A new COVID-19 variant, known as omicron, was first reported to the World Health Organization Wednesday by the Republic of South Africa.
The international health group said the Technical Advisory Group on SARS-CoV-2 Virus Evolution (TAG) was convened Friday to study the new SARS-CoV-2 variant. TAG is an independent group of experts who monitor and evaluate COVID-19’s evolution. A WHO spokesperson noted the first known confirmed omicron infection was from a specimen collected Nov. 9.
Peter Alexander, a host of NBC’s Weekend Today Saturday asked Dr. Anthony Fauci if the omicron variant is already in the United States.
The National Institute of Allergy and Infectious Diseases Director responded, “You know, I would not be surprised if it is,” before adding the variant has not yet been detected in America.
“We have not detected it yet, but when you have a virus that is showing this degree of transmissibility and you’re already having travel-related cases that they’ve been noted in Israel and Belgium and in other places, when you have a virus like this, it almost invariably, is ultimately going to go essentially all over,” Fauci said.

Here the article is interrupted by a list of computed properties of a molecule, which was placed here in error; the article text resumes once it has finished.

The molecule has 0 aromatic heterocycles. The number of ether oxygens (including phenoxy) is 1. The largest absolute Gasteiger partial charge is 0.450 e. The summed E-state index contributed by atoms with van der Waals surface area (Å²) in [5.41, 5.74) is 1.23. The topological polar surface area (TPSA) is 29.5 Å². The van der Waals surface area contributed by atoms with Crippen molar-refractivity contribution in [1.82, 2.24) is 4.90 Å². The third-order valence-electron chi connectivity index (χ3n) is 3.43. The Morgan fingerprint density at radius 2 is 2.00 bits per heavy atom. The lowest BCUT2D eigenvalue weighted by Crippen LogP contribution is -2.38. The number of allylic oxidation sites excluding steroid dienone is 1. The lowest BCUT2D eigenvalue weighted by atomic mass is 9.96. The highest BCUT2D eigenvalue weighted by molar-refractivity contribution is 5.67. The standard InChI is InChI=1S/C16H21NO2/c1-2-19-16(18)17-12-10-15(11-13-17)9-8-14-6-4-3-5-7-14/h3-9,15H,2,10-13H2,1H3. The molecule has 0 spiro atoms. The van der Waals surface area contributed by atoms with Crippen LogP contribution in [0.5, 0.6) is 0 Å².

The presidential health advisor said the transmissibility of the omicron variant is concerning because it does not bind to the same receptors most earlier variants have. So, it is possible omicron will not respond to monoclonal antibodies or plasma treatments for recovered COVID-19 patients, or even current vaccines.
“Even though the numbers are relatively small, its ability to infect people who recovered from infection and even people who have been vaccinated make us say, ‘This is something you’ve got to pay really close attention to and be prepared for something that’s serious,'” Fauci told the network hosts. “You don’t want people to panic but you want them to know we’re doing everything we can to stay ahead of this.”
Increasing medical surveillance of patients infected with COVID-19 is one step officials are taking. Another step is the ban President Joe Biden announced Friday restricting travel from eight African countries effective Monday.
President Biden cited recommendations from the Department of Homeland Security and the Centers for Disease Control and Prevention as his basis for the ban on travel from Africa. The ban does not apply to U.S. citizens. It applies to non-citizens who have been in Botswana, Eswatini, Lesotho, Malawi, Mozambique, Namibia, South Africa, or Zimbabwe, within 14 days of trying to enter the United States.
Pharmaceutical companies, such as AstraZeneca, Moderna, Novavax, and Pfizer, said they are prepared to adapt their vaccines in light of the emergence of omicron, according to Fox News.
On Saturday, Britain’s Health Secretary Sajid Javid announced his country has detected the omicron variant in at least two citizens.
The cases are linked and involve travelers from Southern Africa, where the omicron variant was first identified, according to an NPR report. The report added that the affected patients are isolating at home.
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